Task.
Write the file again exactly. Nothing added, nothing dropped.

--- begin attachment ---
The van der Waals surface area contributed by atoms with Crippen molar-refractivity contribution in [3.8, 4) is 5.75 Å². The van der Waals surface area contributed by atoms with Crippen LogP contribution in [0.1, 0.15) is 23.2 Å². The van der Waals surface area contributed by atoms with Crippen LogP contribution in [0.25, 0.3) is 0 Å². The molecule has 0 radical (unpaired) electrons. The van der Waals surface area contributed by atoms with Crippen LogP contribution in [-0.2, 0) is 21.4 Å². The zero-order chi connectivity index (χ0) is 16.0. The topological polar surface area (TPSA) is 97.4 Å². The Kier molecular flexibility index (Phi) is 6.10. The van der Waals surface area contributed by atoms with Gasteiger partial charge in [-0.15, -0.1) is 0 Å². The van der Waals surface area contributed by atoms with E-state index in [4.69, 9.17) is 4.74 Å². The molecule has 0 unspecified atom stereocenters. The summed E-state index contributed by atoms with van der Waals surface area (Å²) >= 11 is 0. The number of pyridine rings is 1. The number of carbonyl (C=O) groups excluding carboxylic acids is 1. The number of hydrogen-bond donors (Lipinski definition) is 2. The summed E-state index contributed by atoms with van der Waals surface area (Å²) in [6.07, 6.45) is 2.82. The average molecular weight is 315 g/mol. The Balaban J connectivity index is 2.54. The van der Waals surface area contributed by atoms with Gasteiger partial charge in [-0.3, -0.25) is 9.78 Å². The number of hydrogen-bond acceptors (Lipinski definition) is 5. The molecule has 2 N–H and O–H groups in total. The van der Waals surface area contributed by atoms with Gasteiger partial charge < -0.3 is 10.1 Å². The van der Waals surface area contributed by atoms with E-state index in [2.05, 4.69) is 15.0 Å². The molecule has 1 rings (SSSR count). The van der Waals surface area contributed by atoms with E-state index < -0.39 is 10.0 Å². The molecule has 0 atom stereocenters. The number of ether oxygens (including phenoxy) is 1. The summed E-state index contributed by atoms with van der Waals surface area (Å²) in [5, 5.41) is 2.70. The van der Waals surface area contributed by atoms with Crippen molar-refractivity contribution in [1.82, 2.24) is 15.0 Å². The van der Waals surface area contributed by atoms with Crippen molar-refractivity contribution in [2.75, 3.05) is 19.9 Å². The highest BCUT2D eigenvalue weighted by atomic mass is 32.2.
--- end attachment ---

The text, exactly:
The van der Waals surface area contributed by atoms with Crippen molar-refractivity contribution in [3.8, 4) is 5.75 Å². The van der Waals surface area contributed by atoms with Crippen LogP contribution in [0.1, 0.15) is 23.2 Å². The van der Waals surface area contributed by atoms with Crippen LogP contribution in [0.25, 0.3) is 0 Å². The molecule has 0 radical (unpaired) electrons. The van der Waals surface area contributed by atoms with Crippen LogP contribution in [-0.2, 0) is 21.4 Å². The zero-order chi connectivity index (χ0) is 16.0. The topological polar surface area (TPSA) is 97.4 Å². The Kier molecular flexibility index (Phi) is 6.10. The van der Waals surface area contributed by atoms with Gasteiger partial charge in [-0.15, -0.1) is 0 Å². The van der Waals surface area contributed by atoms with E-state index in [4.69, 9.17) is 4.74 Å². The molecule has 0 unspecified atom stereocenters. The summed E-state index contributed by atoms with van der Waals surface area (Å²) >= 11 is 0. The number of pyridine rings is 1. The number of carbonyl (C=O) groups excluding carboxylic acids is 1. The number of hydrogen-bond donors (Lipinski definition) is 2. The summed E-state index contributed by atoms with van der Waals surface area (Å²) in [6.07, 6.45) is 2.82. The average molecular weight is 315 g/mol. The Balaban J connectivity index is 2.54. The van der Waals surface area contributed by atoms with Gasteiger partial charge in [-0.3, -0.25) is 9.78 Å². The number of hydrogen-bond acceptors (Lipinski definition) is 5. The molecule has 2 N–H and O–H groups in total. The van der Waals surface area contributed by atoms with Gasteiger partial charge < -0.3 is 10.1 Å². The van der Waals surface area contributed by atoms with E-state index in [2.05, 4.69) is 15.0 Å². The molecule has 1 rings (SSSR count). The van der Waals surface area contributed by atoms with E-state index < -0.39 is 10.0 Å². The molecule has 0 atom stereocenters. The number of ether oxygens (including phenoxy) is 1. The summed E-state index contributed by atoms with van der Waals surface area (Å²) in [5, 5.41) is 2.70. The van der Waals surface area contributed by atoms with Crippen molar-refractivity contribution in [1.82, 2.24) is 15.0 Å². The van der Waals surface area contributed by atoms with Crippen molar-refractivity contribution in [2.75, 3.05) is 19.9 Å². The highest BCUT2D eigenvalue weighted by atomic mass is 32.2.